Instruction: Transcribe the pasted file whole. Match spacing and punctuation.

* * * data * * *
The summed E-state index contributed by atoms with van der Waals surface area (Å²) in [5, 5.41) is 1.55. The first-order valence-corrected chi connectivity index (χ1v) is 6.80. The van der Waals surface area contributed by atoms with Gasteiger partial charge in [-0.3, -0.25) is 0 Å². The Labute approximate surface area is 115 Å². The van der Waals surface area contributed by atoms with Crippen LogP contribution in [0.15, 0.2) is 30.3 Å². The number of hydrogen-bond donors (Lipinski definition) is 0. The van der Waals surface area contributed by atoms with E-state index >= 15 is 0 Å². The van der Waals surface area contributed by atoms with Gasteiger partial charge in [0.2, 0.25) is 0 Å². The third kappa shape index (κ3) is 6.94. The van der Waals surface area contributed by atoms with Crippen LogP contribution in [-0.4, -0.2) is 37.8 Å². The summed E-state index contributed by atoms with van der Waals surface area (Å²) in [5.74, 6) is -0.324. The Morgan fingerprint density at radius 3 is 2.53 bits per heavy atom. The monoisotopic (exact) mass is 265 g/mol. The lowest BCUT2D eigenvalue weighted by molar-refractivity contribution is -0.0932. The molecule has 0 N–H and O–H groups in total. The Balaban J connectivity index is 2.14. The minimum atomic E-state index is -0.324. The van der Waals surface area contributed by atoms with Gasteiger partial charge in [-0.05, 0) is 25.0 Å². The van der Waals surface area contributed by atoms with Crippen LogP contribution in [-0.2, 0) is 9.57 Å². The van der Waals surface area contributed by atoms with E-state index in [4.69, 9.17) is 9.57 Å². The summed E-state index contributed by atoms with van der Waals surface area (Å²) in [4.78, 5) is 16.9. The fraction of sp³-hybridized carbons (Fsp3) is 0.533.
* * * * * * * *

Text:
The summed E-state index contributed by atoms with van der Waals surface area (Å²) in [5, 5.41) is 1.55. The first-order valence-corrected chi connectivity index (χ1v) is 6.80. The van der Waals surface area contributed by atoms with Gasteiger partial charge in [-0.3, -0.25) is 0 Å². The Labute approximate surface area is 115 Å². The van der Waals surface area contributed by atoms with Crippen LogP contribution in [0.15, 0.2) is 30.3 Å². The number of hydrogen-bond donors (Lipinski definition) is 0. The van der Waals surface area contributed by atoms with E-state index >= 15 is 0 Å². The van der Waals surface area contributed by atoms with Gasteiger partial charge in [0.2, 0.25) is 0 Å². The third kappa shape index (κ3) is 6.94. The van der Waals surface area contributed by atoms with Crippen LogP contribution in [-0.4, -0.2) is 37.8 Å². The summed E-state index contributed by atoms with van der Waals surface area (Å²) in [5.74, 6) is -0.324. The Morgan fingerprint density at radius 3 is 2.53 bits per heavy atom. The monoisotopic (exact) mass is 265 g/mol. The lowest BCUT2D eigenvalue weighted by molar-refractivity contribution is -0.0932. The molecule has 0 N–H and O–H groups in total. The Balaban J connectivity index is 2.14. The minimum atomic E-state index is -0.324. The van der Waals surface area contributed by atoms with Gasteiger partial charge in [-0.05, 0) is 25.0 Å². The van der Waals surface area contributed by atoms with Crippen LogP contribution in [-0.2, 0) is 9.57 Å². The van der Waals surface area contributed by atoms with E-state index in [4.69, 9.17) is 9.57 Å². The summed E-state index contributed by atoms with van der Waals surface area (Å²) in [4.78, 5) is 16.9. The fraction of sp³-hybridized carbons (Fsp3) is 0.533.